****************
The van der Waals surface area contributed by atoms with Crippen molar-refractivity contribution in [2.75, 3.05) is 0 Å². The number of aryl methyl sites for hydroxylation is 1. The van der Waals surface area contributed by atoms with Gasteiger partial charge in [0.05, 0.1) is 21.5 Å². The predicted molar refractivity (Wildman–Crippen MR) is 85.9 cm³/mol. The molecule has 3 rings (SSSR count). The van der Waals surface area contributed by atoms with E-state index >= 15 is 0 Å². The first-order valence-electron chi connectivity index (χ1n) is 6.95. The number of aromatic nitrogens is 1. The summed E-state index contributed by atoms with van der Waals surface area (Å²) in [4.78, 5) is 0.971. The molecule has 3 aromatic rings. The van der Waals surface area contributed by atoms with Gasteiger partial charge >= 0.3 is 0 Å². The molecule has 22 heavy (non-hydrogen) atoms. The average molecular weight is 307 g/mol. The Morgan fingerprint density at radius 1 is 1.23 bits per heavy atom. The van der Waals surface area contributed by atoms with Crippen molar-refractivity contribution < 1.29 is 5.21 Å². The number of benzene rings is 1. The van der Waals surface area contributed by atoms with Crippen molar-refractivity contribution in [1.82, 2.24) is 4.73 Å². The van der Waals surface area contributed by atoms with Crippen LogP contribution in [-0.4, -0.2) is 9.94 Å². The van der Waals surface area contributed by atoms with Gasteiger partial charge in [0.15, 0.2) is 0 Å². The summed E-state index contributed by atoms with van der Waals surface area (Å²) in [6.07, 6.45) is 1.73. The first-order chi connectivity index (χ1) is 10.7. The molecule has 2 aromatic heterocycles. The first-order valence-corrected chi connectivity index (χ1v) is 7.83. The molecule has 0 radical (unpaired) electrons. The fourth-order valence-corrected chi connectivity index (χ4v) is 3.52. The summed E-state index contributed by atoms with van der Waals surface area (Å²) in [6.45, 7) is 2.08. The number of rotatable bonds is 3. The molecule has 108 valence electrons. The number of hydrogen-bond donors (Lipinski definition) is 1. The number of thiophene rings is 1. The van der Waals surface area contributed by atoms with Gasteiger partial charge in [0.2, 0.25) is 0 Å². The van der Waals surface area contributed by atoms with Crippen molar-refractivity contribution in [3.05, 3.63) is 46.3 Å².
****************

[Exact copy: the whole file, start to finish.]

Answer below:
The van der Waals surface area contributed by atoms with Crippen molar-refractivity contribution in [2.75, 3.05) is 0 Å². The number of aryl methyl sites for hydroxylation is 1. The van der Waals surface area contributed by atoms with Gasteiger partial charge in [0.05, 0.1) is 21.5 Å². The predicted molar refractivity (Wildman–Crippen MR) is 85.9 cm³/mol. The molecule has 3 rings (SSSR count). The van der Waals surface area contributed by atoms with E-state index >= 15 is 0 Å². The first-order valence-electron chi connectivity index (χ1n) is 6.95. The number of aromatic nitrogens is 1. The summed E-state index contributed by atoms with van der Waals surface area (Å²) in [4.78, 5) is 0.971. The molecule has 3 aromatic rings. The van der Waals surface area contributed by atoms with Gasteiger partial charge >= 0.3 is 0 Å². The molecule has 22 heavy (non-hydrogen) atoms. The average molecular weight is 307 g/mol. The Morgan fingerprint density at radius 1 is 1.23 bits per heavy atom. The van der Waals surface area contributed by atoms with Crippen molar-refractivity contribution < 1.29 is 5.21 Å². The number of benzene rings is 1. The van der Waals surface area contributed by atoms with Crippen molar-refractivity contribution in [1.82, 2.24) is 4.73 Å². The van der Waals surface area contributed by atoms with Crippen LogP contribution in [-0.4, -0.2) is 9.94 Å². The van der Waals surface area contributed by atoms with Gasteiger partial charge in [0.15, 0.2) is 0 Å². The summed E-state index contributed by atoms with van der Waals surface area (Å²) in [6.07, 6.45) is 1.73. The first-order chi connectivity index (χ1) is 10.7. The molecule has 2 aromatic heterocycles. The first-order valence-corrected chi connectivity index (χ1v) is 7.83. The molecule has 0 radical (unpaired) electrons. The fourth-order valence-corrected chi connectivity index (χ4v) is 3.52. The summed E-state index contributed by atoms with van der Waals surface area (Å²) in [6.45, 7) is 2.08. The number of rotatable bonds is 3. The molecule has 108 valence electrons. The number of hydrogen-bond donors (Lipinski definition) is 1. The number of thiophene rings is 1. The van der Waals surface area contributed by atoms with Gasteiger partial charge in [0.2, 0.25) is 0 Å². The van der Waals surface area contributed by atoms with Crippen molar-refractivity contribution in [3.05, 3.63) is 46.3 Å².